Cookie policy notice

By continuing to use this site you agree to our cookies policy below:
Since 26 May 2011, the law now states that cookies on websites can ony be used with your specific consent. Cookies allow us to ensure that you enjoy the best browsing experience.

This site is intended for health professionals only

At the heart of general practice since 1960

Stay close to the sea and clear of authoritarian bosses to maximise your health

A round-up of the health news headlines on Tuesday 17 July

People living close to the English coastline are more likely to say they are "fit and well", according to last year's census. 

Researchers at the European Centre for the Environment and Human Health in Truro, said people living less than 1km away from the seaside are happier, with the good news picked up by a host of national news outlets this morning, including the BBC, ITV and The Telegraph. The benefits may be explained by scenic sea views encouraging taking outdoor exercise but the study said it could also be the sea itself has a calming effect, creating a more relaxed environment. More cynically, researchers added that it could be that wealthier, healthier people are more able to move to the coast.

The seaside tip may just come in handy for wealthy UK bosses, who increasingly are feeling both stressed and depressed, according to news picked up by The Financial Times and the Daily Mail. Nearly one in five has suffered depression in the past year and 42% suffered stress. Six in ten said they were ‘constantly tired' but had experienced insomnia in the past three months.

Unsurprisingly, the news was linked to difficult financial times putting more pressure on businesses but the survey of over 1,000 managers also found that "negative management styles" are on the rise in the UK and taking a toll on job satisfaction. While overall job satisfaction dropped from 62% to 55% in the last five years, among those working in "authoritarian" and "bureaucratic" organisations only 28% were happy compared to 67% otherwise.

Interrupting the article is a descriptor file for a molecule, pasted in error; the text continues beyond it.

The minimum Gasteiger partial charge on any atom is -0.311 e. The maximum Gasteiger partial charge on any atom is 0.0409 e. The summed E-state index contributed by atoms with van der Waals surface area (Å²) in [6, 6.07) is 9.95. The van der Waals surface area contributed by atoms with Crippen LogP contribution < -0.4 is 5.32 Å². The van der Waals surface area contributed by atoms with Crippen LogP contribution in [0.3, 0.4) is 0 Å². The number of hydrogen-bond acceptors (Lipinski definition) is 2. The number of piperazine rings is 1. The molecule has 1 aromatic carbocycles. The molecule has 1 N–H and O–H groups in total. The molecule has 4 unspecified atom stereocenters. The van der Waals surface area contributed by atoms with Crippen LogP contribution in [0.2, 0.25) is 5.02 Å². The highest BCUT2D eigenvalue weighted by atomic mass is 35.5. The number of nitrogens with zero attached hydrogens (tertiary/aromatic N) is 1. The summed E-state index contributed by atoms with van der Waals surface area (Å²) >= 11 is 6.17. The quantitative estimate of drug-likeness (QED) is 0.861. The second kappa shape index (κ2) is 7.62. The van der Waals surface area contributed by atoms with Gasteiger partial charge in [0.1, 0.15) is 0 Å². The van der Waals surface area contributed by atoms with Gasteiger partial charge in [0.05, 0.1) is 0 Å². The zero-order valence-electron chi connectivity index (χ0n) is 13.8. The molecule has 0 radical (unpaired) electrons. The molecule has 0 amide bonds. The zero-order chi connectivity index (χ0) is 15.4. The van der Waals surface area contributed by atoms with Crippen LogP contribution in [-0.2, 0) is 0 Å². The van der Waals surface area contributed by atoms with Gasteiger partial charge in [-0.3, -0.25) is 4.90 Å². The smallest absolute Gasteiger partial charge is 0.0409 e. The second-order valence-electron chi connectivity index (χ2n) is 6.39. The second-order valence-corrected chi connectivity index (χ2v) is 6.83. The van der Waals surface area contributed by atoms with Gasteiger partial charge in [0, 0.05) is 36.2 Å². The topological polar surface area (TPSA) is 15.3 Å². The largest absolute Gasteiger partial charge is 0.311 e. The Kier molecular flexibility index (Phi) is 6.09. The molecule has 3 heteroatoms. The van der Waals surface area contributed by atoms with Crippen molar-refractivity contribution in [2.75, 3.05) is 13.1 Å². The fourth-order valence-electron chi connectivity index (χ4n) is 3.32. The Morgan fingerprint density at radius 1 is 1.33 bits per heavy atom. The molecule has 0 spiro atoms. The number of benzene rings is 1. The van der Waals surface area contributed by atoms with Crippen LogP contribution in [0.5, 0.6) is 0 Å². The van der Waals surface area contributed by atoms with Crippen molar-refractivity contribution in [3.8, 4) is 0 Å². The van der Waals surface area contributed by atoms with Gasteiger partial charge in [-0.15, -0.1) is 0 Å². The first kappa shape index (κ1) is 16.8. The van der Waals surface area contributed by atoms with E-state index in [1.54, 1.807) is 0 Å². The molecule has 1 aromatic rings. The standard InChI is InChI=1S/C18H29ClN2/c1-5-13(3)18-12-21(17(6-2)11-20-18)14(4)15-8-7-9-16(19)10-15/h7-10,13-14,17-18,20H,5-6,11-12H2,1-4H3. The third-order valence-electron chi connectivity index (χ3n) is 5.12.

The report by professors at Coventry and Lancaster universities, said these management cultures are linked to employee disengagement, decreasing job satisfaction, poor health, reductions in productivity and business decline. It also said bosses work nine weeks a year for free in fear of losing their jobs.

The news coincided with new data showing that suicide is on the rise among older men in the UK, as reported in the Guardian

Looks like it's time for us all to go for a seaside break. If only it would stop raining.

Rate this article 

Click to rate

  • 1 star out of 5
  • 2 stars out of 5
  • 3 stars out of 5
  • 4 stars out of 5
  • 5 stars out of 5

0 out of 5 stars

Have your say